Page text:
Seedheads in a border

Four autumn wildlife gardening jobs

Discover four key things you can do for wildlife in autumn, which will ensure they get through the winter months.

Winter can be a difficult time for garden wildlife, with food in short supply. Fortunately, there’s plenty of gardening for wildlife you can do in autumn, which will help wildlife get through the winter months.

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As well as growing wildlife-friendly plants, you can provide sheltered habitats and create winter homes for beetles, hedgehogs and frogs.

Discover how to welcome wildlife to your garden during autumn and winter, below.

As well as growing wildlife-friendly plants, you can provide sheltered habitats and create winter homes for beetles, hedgehogs and frogs.

Avoid disturbing potential shelters

Avoid disturbing potential shelters, such as leaf piles and compost heaps that could be used by hedgehogs and toads, which enter hibernation in autumn. As for bonfires, dismantle them and rebuild right before lighting, as they make ideal winter habitats for hedgehogs. Discover 10 ways to help hedgehogs.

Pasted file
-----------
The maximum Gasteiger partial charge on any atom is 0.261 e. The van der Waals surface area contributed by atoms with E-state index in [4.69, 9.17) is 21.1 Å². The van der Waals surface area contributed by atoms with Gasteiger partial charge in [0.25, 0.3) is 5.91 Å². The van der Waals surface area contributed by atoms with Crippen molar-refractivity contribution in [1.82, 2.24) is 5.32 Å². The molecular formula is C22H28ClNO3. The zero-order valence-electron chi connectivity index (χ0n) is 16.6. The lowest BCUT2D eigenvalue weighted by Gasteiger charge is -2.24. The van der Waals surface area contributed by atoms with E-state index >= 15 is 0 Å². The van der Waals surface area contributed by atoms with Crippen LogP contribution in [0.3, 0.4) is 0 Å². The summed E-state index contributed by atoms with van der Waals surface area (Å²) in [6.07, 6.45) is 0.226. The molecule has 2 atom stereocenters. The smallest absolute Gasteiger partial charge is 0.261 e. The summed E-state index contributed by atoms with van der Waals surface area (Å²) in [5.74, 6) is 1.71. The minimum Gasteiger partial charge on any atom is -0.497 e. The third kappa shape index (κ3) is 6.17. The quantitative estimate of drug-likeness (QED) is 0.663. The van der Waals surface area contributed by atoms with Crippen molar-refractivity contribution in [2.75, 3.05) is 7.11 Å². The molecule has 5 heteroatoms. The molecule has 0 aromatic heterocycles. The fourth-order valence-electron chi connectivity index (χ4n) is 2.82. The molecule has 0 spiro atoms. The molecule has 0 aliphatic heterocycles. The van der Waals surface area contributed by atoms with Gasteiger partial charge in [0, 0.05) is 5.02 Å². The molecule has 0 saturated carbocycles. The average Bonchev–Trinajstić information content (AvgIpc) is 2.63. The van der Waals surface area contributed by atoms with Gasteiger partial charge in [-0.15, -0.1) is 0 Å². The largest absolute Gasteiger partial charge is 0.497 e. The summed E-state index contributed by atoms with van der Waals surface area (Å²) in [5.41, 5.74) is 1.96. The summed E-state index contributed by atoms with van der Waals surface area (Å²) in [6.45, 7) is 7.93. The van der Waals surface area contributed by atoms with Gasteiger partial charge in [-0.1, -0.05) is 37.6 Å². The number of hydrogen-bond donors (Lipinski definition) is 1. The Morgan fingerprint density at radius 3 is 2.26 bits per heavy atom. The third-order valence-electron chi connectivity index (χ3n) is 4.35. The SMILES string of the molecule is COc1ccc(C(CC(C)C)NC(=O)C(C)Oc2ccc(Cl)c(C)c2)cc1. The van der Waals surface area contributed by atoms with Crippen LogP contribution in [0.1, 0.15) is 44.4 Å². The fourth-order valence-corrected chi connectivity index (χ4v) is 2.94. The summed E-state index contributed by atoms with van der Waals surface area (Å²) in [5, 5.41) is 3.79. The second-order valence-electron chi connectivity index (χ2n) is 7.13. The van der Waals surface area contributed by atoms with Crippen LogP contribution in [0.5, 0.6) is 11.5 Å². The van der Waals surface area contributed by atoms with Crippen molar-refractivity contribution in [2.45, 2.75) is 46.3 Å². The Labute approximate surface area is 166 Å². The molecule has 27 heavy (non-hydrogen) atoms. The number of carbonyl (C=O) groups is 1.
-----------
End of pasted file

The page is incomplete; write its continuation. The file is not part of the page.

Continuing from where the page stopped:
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Plant nectar-rich bulbs

Nectar-rich bulbs such as crocus, snake’s head fritillary, alliums and grape hyacinths can be planted now to feed next year’s hungry emerging bees. Find out how to make your garden bee-friendly in winter.

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Plant wildlife-friendly trees and hedges

Now’s the time to plant bare-root, wildlife-friendly trees like hawthorn, alder buckthorn and pussy willow. Grow as hedging or plant as individual specimens to attract moths and other herbivores, which in turn will attract more birds, bats, hedgehogs and amphibians. Find out how to plant a bare-root tree, a bare-root shrub and a bare-root hedge.

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Leave garden borders intact

Many perennials have attractive seedheads that are also beneficial to wildlife. Don’t cut these back in autumn. If you can, leave at least one border intact, where seedheads can provide food for birds, and fallen stems can create shelter for amphibians, insects and small mammals.

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